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Matt Kirsch

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Matt Kirsch last won the day on May 14 2018

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About Matt Kirsch

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  1. Yeah they're like $2800, but what's even scarier is the repair bill on the tractor if you have to pay someone else to fix it after a shifting failure. Other questions you need to ask are: Can I be without the tractor? How long can I be without the tractor? If I can fix it what is my time worth? Don't forget that there is a link to a promising alternative earlier in this thread.
  2. Boy if you didn't load it for that price, I certainly would.
  3. Ah so it's the classic "I've never..." logic. That being, "I've never had one fail on me" or "I've never seen one fail." If you haven't witnessed it personally, that means it's never happened.
  4. Now it's okay to run a test harness? What about all the transmissions that have grenaded due to both the high and low sides being engaged at the same time because the sentry module wasn't there to detect that the one side hadn't disengaged before engaging the other? Every other thread on this says the sentry is absolutely necessary and a test harness is flirting with disaster? Now it's perfectly okay. What am I missing?
  5. If you're volunteering to go over and argue with his father in law...
  6. You might consider replacing both, as I believe both the gear and the shaft are heat treated.
  7. True, but you have certainly dealt with, for the lack of a nicer term, BULL-HEADED people with preconceived notions that cannot be told any different. In this case he'll put the stop leak in, fill it with water, the tractor will blow all the water right back out, and then they can proceed to fix it properly. No egos are bruised. No relationships are ruined. No arguments. Everyone's right. Everyone's happy. It's well worth the time.
  8. ooh, good point... Anything pre-1950 has a good chance of having a magneto on it, and the operation of the switch is completely different. The way it works on the magneto is the switch is open when the tractor is running, and when you push the button in, it closes the switch and grounds out the magneto. You can do the same with a key switch by wiring one terminal to the tractor's frame. To turn the tractor OFF, you turn the key switch ON. However, most key switches do not let you remove the key in the ON position, so you gain nothing in the way of tamper-resistance or security. Turn the switch off and remove the key, now the tractor will run but you cannot shut it off easily!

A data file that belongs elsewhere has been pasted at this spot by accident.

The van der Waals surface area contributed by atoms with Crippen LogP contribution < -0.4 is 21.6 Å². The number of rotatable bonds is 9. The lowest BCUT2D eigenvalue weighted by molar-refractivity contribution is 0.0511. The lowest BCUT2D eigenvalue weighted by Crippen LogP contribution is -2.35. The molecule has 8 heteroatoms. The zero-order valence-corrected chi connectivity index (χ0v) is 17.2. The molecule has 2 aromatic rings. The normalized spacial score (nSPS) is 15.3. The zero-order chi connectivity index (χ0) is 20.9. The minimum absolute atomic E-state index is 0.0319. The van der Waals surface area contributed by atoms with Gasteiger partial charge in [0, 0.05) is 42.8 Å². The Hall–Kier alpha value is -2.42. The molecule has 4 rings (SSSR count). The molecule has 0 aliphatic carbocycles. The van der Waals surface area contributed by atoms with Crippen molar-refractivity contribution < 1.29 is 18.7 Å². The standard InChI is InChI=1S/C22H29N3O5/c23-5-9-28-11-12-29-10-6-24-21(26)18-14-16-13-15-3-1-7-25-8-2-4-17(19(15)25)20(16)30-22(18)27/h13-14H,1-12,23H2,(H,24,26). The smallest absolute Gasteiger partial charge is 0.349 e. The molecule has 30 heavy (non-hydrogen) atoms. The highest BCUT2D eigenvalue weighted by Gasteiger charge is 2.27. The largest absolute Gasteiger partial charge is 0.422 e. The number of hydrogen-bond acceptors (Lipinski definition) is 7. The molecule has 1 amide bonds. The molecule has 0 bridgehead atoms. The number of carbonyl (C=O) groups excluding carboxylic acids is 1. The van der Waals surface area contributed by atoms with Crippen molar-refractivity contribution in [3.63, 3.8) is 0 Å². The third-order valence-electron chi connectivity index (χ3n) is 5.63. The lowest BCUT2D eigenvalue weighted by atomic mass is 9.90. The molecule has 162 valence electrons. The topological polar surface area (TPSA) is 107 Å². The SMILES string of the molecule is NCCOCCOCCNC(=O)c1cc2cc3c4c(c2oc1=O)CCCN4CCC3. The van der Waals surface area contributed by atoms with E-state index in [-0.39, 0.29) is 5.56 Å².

9. They come ONE to a pack. Wow. Glad I changed my mind and ordered two packs. Dad also got two from the local dealer. Turns out they ordered the o-rings not the pins. How the parts guy over there found the o-rings when they are only called out in the 606 book is beyond me. He managed to get one on the pin. Only one went flying never to be seen again so we've got two left to fix the other valve. Still haven't put the valve back together, but hopefully this will do it.
  10. Let me guess, he's one of those guys who would put green Slime in this tire: You're not going to convince him any different, so you may as well go to the auto parts store and pick up the fanciest-looking, most expensive bottle of stop leak you can find, hand it to him and tell him, "I checked on the Internet. If this stuff doesn't fix it, nothing will," and let him prove it to himself.
  11. Probably, but head gaskets don't blow for no reason, so there's likely more wrong than just a head gasket. Only way to know is to start tearing into it.
  12. If this is any measure of the uncommonality of that tractor in the United States, this is the first I've heard of a 276. At least to me it's a rare bird, something that would get a lot of attention at tractor shows anyway. On the other hand, you're essentially buying an "orphan" if you need parts that aren't common with other tractors. You're in uncharted territory where it comes to price. Did you mention what he is asking for it? I'm no tractor appraiser, though I've guessed what a tractor will bring at auction on many occasions and been scarily close, even spot on a couple of times. Just from pictures I'm right at the $2000 mark, though it might go up or down after inspecting the tractor up close and hearing it run. Most likely my price will go down as tractors tend to look better in pictures than in person.
  13. Hmm, if you've indeed got the right gear, it sounds like first gear has managed to weld itself to the shaft. The gear itself should spin freely on the shaft like the other three, only engaging the shaft when the shift collar engages the gear.
  14. When you ask, "Will XXX loader fit?" the answer is almost universally yes, with a torch and a welder. CaseIH L300 is not a direct bolt on but you could probably make it work. 2350 isn't a direct bolt on either but it is a whole lot closer to bolting on than an L300. Need to drill 8 holes in the frame rails on the 1256, or fabricate bridge plates to span from the frame rails to the bell housing. Also need 1" of spacers on each side. Westendorf still makes multiple loaders that can be mounted on your 1256 with the correct mounting kit. If looking at used loaders, you want to look for something that came off a "large frame" 06-26-56 series tractor for a bolt on.
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